Yahoo! Sports: Miami, Nevin Shapiro and NCAA Violations

Charles Robinson of Yahoo! Sports reports that former Miami football booster Nevin Shapiro provided millions of dollars in impermissible benefits to at least 72 athletes from 2002 through 2010

The story, in the midst of various discussions of reform in collegiate athletics and pay-for-play, could have far-reaching ramifications.  The details of the benefits provided to Miami football players by Shapiro, a convicted felon serving time for his role in a Ponzi scheme, are stunning:

At a cost that Shapiro estimates in the millions of dollars, he said his benefits to athletes included but were not limited to cash, prostitutes, entertainment in his multimillion-dollar homes and yacht, paid trips to high-end restaurants and nightclubs, jewelry, bounties for on-field play (including bounties for injuring opposing players), travel and, on one occasion, an abortion.

Shapiro claims that these violations were committed in plain sight of the University of Miami’s administration:

Shapiro said he was enabled by the university, allowed to run the entire Miami team out of tunnel and onto the field – twice – and once honored on the field by former athletic director Paul Dee during a game. The same Paul Dee who wagged a finger at USC as the chairman of the NCAA’s committee on infractions in 2010, chiding the Reggie Bush/O.J. Mayo scandal as a systematic failure.

“High-profile players demand high-profile compliance,” Dee said while announcing USC’s sanctions.

Now Shapiro says Miami’s athletic compliance – Dee’s own backyard while Shapiro was operating – suffered one catastrophic oversight after another.

In addition, Shapiro also claims that some Miami assistant coaches were aware of  the benefits that he provided to players, which could lead to a finding of willful violations under NCAA rules.  Such a finding could overcome the NCAA’s 4-year statute of limitations according to Robinson:

Under bylaw 36.2.3, an investigation can expand beyond the statute if information reveals that an individual tied to a university has engaged in “a pattern of willful violations” over a sustained period beyond the previous four years.

Although it is early in the investigation, Miami could be forced to deal with a host of NCAA violations:

All told, the length, breadth and depth of the impropriety Shapiro has alleged would potentially breach multiple parts of at least four major NCAA bylaws – and possibly many more. Shapiro described acts that could include violations of multiple parts of bylaw 11, involving impermissible compensation to coaches; multiple parts of bylaw 12, involving amateurism of athletes; multiple parts of bylaw 13, involving improper recruiting activity; and multiple parts of bylaw 16, involving extra benefits to athletes.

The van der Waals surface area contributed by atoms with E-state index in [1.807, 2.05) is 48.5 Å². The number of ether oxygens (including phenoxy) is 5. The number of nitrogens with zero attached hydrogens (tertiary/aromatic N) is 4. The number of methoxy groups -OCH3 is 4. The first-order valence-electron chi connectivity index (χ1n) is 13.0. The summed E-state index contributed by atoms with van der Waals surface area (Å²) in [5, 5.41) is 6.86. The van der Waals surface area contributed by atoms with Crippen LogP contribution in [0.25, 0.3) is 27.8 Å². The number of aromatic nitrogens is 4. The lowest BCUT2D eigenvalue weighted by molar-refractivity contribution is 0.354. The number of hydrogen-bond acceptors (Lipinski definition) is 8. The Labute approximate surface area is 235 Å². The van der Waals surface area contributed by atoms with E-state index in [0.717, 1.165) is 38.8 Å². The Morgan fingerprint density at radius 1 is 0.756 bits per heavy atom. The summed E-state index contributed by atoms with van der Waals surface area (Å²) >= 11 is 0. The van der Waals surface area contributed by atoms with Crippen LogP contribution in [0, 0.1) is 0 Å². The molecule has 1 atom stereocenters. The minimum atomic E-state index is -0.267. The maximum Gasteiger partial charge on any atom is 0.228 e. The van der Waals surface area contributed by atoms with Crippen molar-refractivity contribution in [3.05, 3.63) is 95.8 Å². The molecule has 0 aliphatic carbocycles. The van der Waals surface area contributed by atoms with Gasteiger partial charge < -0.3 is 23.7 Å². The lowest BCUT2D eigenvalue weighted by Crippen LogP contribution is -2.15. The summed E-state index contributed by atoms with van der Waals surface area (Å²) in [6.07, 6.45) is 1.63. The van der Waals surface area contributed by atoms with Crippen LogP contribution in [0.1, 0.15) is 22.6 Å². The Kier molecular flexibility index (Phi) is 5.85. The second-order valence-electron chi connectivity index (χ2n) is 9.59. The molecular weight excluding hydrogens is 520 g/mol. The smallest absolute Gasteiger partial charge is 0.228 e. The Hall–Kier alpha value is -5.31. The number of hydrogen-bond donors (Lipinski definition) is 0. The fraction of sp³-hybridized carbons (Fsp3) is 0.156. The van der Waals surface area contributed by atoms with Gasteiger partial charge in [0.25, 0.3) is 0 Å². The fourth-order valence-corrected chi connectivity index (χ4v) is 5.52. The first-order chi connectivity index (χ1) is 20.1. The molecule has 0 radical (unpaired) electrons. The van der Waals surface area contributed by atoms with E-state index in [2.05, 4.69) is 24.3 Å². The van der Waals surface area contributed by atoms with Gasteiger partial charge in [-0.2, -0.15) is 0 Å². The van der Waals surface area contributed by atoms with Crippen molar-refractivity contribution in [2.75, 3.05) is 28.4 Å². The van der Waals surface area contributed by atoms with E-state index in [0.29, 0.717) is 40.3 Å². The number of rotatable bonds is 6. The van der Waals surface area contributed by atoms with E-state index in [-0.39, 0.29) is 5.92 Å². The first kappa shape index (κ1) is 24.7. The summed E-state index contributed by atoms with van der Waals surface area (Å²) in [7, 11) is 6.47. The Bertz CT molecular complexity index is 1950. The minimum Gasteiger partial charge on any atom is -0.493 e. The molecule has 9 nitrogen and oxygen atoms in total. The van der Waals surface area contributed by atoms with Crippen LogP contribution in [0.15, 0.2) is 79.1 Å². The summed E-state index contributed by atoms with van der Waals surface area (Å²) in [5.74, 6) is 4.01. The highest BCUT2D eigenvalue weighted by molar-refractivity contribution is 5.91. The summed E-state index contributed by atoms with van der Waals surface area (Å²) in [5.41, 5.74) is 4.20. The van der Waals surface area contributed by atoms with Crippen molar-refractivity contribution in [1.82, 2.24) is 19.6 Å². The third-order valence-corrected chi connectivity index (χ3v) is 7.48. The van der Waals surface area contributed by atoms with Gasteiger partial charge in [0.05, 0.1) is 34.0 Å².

The NCAA has been investigating these allegations for a few months now, but it is still too early to speculate as to the sanctions that Miami might face.  Nevertheless, many have opined that these violations, if proven, are far more serious than those involved with the USC and Ohio State situations.  Some are even mentioning Miami in the same breath as SMU, whose football program received the death penalty in 1987.

Click here to read the Yahoo! Sports story in its entirety.


  1. I read the Yahoo Sports story when it first hit and I was floored! I don’t believe that Miami’s athletic compliance suffered any “oversights.” Oversights are unintentional errors. Based on what’s been published thus far, Miami’s athletic compliance appears to have willfully turned a blind eye to the activities linked to Shapiro. It will be fascinating to watch this play out!


  1. […] fallout from the scandal at the University of Miami […]

  2. […] While Golden was interviewing with Miami, the university was reportedly aware of former booster Nevin Shapiro’s allegations that he provided millions of dollars in impermissible benefits to at….  Miami, however, never informed Golden of the brewing […]

  3. […] NCAA has suspended its investigation of the University of Miami and the scandal involving former booster Nevin Shapiro after it was discovered that NCAA investigators improperly obtained documents from Shapiro’s […]

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